In the near future, Frank Grieves is a new breed of police officer working in a city where all recreational drugs are legal. When he is taken off a case involving an unidentified corpse, he discovers that legalization has come at a price.
Narcopolis is a neo-noir science fiction thriller. The movie quality is good, the acting is so-so, but the story itself is a convoluted mess. Just when you think you might understand what is happening in this story it takes a bizarre turn and leaves you wondering why the filmmakers decided to proceed to take the story in such a strange way.
Narcopolis takes place in the distant future of 2024 where in 2019 drugs have become legalized across the board. Pharmaceutical corporations sell the drugs and special cops called Drecks are created to arrest the drug dealers who still trade in the black market. After finding a mysterious body the Dreck, Frank Grieves finds out that legalization comes at a price.
On paper this sounds like a modern version of Reefer Madness. It has away more in common with another neo-noir film, Blade Runner. The similarities are abundant:
• Blade Runner takes place in 2019, this movie has major plot elements that begin in 2019.
• Both films feature a cop that has a title that is a slang term (Blade Runner/Dreck).
• Both officers basically work for the corporations to remove problems that the corporations are responsible for causing.
• Both officers have futuristic weapons that are fairly similar.
At times I longed for the futuristic ads welcoming a new life in the off-world colonies because despite the similarities to Blade Runner, this film does not bring any of the brains to the table that Blade Runner did.
At about the halfway point of the film the story introduces time travel through drug use. Time travel movies are somewhat tricky as it is and often require a lot of exposition to truly get the audience onboard. Adding it like a last-minute thought is a really bad idea that just makes the movie confusing. As if that was not bad enough the time travel idea makes the ending a paradox that should loop itself through eternity.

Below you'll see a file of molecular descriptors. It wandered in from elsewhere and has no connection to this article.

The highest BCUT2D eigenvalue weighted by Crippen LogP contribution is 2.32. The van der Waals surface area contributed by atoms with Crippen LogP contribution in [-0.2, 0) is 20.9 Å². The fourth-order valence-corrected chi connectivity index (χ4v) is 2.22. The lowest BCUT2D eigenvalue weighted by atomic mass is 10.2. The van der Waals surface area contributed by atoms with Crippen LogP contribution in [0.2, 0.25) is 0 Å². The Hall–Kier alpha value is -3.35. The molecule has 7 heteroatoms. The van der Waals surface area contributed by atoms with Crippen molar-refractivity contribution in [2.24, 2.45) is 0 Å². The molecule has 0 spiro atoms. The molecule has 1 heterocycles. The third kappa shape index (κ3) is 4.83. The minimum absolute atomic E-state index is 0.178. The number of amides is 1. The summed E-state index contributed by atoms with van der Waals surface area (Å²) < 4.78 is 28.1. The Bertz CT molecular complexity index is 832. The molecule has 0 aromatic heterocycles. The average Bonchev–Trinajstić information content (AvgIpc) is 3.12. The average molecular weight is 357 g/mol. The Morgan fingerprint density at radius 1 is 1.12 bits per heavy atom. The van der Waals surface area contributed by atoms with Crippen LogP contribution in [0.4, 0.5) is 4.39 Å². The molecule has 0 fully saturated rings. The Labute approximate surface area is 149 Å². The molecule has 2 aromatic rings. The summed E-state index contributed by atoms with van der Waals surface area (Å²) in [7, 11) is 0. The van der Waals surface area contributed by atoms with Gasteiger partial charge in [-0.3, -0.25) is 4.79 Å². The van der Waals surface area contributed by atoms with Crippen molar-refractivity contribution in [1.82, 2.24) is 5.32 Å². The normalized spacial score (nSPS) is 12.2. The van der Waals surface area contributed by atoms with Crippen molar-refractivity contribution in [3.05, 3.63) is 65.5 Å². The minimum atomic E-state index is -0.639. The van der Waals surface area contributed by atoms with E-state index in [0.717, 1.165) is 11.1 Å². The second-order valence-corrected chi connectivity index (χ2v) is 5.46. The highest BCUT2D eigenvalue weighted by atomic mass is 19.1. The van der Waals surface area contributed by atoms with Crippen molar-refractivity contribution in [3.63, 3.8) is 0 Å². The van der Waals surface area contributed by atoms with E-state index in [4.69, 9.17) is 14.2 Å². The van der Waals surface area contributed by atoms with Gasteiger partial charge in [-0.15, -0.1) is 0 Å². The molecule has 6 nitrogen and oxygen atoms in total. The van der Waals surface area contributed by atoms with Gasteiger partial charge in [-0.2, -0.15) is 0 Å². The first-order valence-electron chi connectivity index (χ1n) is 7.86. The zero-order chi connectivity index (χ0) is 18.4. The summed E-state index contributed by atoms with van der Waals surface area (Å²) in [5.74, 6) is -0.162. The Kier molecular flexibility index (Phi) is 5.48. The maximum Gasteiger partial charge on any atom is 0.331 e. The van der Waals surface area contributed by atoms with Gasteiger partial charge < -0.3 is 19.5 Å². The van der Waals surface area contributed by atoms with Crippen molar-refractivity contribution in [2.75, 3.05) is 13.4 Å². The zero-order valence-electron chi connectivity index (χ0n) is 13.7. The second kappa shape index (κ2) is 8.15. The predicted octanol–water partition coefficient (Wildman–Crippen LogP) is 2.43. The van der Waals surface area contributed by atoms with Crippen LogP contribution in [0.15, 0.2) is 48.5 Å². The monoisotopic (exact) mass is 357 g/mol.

The bummer about this film is that the central idea is not a bad one. Making a dystopian movie about a world where all drugs are legal could have been interesting and smart. The political and societal implications could have been intriguing and really built a world that is terrifying no matter what your views on legalization are. Instead it felt like the writer just wanted to make a movie that people would find bizarre. The effects are not terrible but that alone does not make a movie good.
The cast does an okay job given the material. The only person that stands out is Jonathan Pryce. He has a part that is so small that it feels like the producers wasted an opportunity with him. There isn’t anyone who sticks out and the performances are wholly forgettable. If only somebody brought a unique performance or some nuance to this film it might have elevated the quality of the film quite a bit.
The noir setting of London is not bad. There are elements of dark cynicism and moral ambiguity that is par for the course with noir. To add to the confusion the movie begins in the year 2044 then leaps to 2024, and then back again. I am sure that if I had multiple viewings I might understand it a little better. The problem is that the characters are not compelling enough to want to view it multiple times. The ending is bizarre and the build up to it seems like the setup to a lame punch line that causes nobody to laugh.
When it comes to recommending Narcopolis, I would say this movie is a dud. The characters are not people you want to go on the journey with and the story is a mess of sci-fi themes that might as well have been created from magnetic poetry on a refrigerator. Even the people that enjoy bad movies might find it a bit tedious. Save your time and watch Blade Runner.